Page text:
Hack your commute: Read up on your brand’s history

Taking a look at a brand’s past can help to change its future and stop marketers repeating past mistakes.

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It’s amazing how short-term corporate memory can be. As team members leave through natural attrition and decision-makers are replaced by external hires, the stories of a brand’s successes and failures can be quickly buried by the sands of time.

Often a company’s website and marketing materials are the only records of its history, and once a campaign ends or a positioning changes, the old collateral is thrown away without a second thought to make way for the replacements. With new targets and new priorities, few executives will see the value in preserving them for posterity.

That’s not true of all brands, however. Some have been alert to the benefits of keeping detailed records and storing important artefacts for decades, and have richly stocked archives of their brand history. If you’re lucky enough to work at such a company and able to access the materials – and better yet, check documents out to read away from to office – learning where the brand has come from can be one of the best insights to where it is going.

Luxury marketers are the obvious exemplars of those who instinctively know how and why to keep in touch with a brand’s past. There are countless instances of fashion houses that have gone back to the roots of their founders in order to root out the brand DNA and apply it to their present day positioning – whether that be as a turnaround strategy or simply an ongoing effort to remain relevant.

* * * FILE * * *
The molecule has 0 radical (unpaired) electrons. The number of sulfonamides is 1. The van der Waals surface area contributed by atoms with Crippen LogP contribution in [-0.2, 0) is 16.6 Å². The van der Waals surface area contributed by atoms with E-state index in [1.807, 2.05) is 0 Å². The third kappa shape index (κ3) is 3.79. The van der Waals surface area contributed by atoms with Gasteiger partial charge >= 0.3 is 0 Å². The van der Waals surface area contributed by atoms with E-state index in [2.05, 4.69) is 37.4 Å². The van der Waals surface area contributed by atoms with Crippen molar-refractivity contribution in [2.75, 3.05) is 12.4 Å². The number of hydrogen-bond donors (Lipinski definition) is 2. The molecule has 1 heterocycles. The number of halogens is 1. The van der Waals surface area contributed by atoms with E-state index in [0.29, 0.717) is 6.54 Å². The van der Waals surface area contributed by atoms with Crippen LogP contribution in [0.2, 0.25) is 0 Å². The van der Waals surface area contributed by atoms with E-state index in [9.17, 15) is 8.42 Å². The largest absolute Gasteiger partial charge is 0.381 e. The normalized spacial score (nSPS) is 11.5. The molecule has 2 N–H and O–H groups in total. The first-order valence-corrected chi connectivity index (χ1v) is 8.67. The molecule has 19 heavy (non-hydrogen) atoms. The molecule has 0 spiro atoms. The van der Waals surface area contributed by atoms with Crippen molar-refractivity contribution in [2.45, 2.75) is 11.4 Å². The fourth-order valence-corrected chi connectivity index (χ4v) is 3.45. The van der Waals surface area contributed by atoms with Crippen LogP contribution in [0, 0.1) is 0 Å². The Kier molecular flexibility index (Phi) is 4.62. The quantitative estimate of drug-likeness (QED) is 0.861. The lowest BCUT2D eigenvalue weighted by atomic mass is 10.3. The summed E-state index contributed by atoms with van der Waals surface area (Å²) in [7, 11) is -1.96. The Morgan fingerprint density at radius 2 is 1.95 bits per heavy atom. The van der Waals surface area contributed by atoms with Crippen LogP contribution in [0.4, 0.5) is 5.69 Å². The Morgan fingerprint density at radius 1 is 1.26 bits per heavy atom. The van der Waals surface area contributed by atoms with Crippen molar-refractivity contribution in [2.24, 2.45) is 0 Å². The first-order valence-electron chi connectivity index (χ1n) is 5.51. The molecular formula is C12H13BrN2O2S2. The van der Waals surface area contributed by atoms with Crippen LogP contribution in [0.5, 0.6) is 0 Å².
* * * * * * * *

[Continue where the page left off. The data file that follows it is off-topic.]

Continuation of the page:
But the principles are just as applicable to all sectors, and indeed the opportunity to exploit brand history may be bigger in industries where it isn’t common practice – giving you a personal opportunity to make a significant difference too. If you have the misfortune of working somewhere that has never kept historical records, then you could instead use this moment to begin an internal campaign to start doing it.

As Mark Twain could tell you, “There’s no such thing as a new idea.” For that matter, so could the 20-year company veteran who has seen various new colleagues come in and repeat the same mistakes. By refreshing your corporate memory, you could help change the future.



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